my plate. Suddenly, however, an unexpected incident opened up quite a new prospect to me.
"This was a visit from a gentleman of the name of Blessington, who was a complete stranger to me. He came up to my room one morning, and plunged into business in an instant.
"'You are the same Percy Trevelyan who has had so distinguished a career and won a great prize lately?' said he.
"'Answer me frankly,' he continued, 'for you will find it to your interest to do so. You have all the cleverness which makes a successful man. Have you the tact?'
"I could not help smiling at the abruptness of the question.
"'I trust that I have my share,' I said.
"'Any bad habits? Not drawn towards drink, eh?'
"'Really, sir!' I cried.
"'Quite right! That's all right! But I was bound to ask. With all these qualities, why are you not in practice?'
"I shrugged my shoulders.
"'Come, come!' said he, in his bustling way. 'It's the old story. More in your brains than in your pocket, eh? What would you say if I were to start you in Brook Street?'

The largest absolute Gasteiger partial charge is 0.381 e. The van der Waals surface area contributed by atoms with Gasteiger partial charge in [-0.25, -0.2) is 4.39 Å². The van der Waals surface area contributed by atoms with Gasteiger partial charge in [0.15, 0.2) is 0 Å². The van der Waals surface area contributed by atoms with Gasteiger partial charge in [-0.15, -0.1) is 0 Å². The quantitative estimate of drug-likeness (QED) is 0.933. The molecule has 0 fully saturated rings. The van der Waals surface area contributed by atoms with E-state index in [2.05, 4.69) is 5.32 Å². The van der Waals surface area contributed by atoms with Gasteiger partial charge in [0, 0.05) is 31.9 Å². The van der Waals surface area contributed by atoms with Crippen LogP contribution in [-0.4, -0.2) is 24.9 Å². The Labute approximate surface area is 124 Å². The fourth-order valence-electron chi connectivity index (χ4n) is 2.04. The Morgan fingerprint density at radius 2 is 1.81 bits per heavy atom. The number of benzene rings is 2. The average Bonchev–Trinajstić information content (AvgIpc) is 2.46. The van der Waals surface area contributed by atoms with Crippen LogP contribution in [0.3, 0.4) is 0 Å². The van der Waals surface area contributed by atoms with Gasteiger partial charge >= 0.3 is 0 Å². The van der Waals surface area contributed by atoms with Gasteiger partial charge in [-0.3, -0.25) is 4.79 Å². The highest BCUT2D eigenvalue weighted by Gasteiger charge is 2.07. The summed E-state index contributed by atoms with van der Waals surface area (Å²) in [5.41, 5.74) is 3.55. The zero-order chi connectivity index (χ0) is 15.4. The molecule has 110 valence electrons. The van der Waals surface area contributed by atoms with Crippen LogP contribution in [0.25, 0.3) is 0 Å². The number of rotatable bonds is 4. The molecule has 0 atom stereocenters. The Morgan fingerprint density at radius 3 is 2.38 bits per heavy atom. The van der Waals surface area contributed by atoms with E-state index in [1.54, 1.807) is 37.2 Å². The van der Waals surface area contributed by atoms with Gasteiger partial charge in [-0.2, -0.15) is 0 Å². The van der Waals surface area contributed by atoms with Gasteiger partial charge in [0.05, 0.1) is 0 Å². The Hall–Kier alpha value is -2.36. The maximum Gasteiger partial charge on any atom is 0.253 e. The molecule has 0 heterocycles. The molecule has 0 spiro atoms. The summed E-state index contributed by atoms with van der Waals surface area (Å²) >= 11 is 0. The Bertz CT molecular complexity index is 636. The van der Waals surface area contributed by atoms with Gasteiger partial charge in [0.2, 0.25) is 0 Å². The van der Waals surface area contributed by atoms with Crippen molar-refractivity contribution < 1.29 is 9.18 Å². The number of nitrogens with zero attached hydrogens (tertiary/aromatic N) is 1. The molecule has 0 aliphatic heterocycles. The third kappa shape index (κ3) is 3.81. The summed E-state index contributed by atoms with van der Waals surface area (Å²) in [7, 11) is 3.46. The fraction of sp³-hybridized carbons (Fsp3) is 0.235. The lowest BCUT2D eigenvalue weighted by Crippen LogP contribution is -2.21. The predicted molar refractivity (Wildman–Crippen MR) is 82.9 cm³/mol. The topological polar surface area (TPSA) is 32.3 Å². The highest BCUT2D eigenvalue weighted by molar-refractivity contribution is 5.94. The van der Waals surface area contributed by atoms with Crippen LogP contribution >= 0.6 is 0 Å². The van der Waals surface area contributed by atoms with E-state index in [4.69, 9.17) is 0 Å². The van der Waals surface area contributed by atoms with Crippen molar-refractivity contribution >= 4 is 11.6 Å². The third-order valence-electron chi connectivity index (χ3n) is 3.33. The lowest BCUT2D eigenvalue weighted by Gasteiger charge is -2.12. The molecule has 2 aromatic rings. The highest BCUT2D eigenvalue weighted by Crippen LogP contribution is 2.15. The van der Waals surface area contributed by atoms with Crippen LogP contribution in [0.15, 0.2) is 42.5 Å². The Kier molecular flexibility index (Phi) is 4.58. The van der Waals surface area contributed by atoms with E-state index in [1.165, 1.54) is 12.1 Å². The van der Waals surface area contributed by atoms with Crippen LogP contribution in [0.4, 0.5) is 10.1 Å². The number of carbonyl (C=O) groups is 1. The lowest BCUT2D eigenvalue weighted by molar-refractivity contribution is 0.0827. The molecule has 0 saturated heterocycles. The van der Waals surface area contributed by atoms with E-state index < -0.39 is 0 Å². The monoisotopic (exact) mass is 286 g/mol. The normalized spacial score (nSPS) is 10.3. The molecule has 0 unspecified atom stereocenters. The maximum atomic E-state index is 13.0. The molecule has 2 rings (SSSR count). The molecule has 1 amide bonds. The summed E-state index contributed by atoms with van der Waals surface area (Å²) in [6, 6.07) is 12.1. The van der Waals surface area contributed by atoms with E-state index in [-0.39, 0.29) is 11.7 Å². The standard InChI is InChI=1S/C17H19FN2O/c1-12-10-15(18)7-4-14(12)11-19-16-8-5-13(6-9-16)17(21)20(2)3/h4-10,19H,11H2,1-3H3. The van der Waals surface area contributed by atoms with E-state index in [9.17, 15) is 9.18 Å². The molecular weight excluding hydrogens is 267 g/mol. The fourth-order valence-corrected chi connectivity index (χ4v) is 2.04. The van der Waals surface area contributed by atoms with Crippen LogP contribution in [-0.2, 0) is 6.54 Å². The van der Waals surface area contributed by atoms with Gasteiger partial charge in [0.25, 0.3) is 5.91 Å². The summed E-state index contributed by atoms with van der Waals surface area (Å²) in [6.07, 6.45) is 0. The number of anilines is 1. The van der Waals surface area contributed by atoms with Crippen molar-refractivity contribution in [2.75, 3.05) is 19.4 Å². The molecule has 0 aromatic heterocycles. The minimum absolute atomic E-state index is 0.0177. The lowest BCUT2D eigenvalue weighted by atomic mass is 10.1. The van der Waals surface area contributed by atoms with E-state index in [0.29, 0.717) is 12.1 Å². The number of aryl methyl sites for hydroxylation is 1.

"I stared at him in astonishment.
"'Oh, it's for my sake, not for yours,' he cried. 'I'll be perfectly frank with you, and if it suits you it will suit me very well. I have a few thousands to invest, d'ye see, and I think I'll sink them in you.'
"'But why?' I gasped.
"'Well, it's just like any other speculation, and safer than most.'
"'What am I to do, then?'
"'I'll tell you. I'll take the house, furnish it, pay the maids, and run the whole place. All you have to do is just to wear out your chair in the consulting-room. I'll let you have pocket-money and everything. Then you hand over to me three quarters of what you earn, and you keep the other quarter for yourself.'
"This was the strange proposal, Mr. Holmes, with which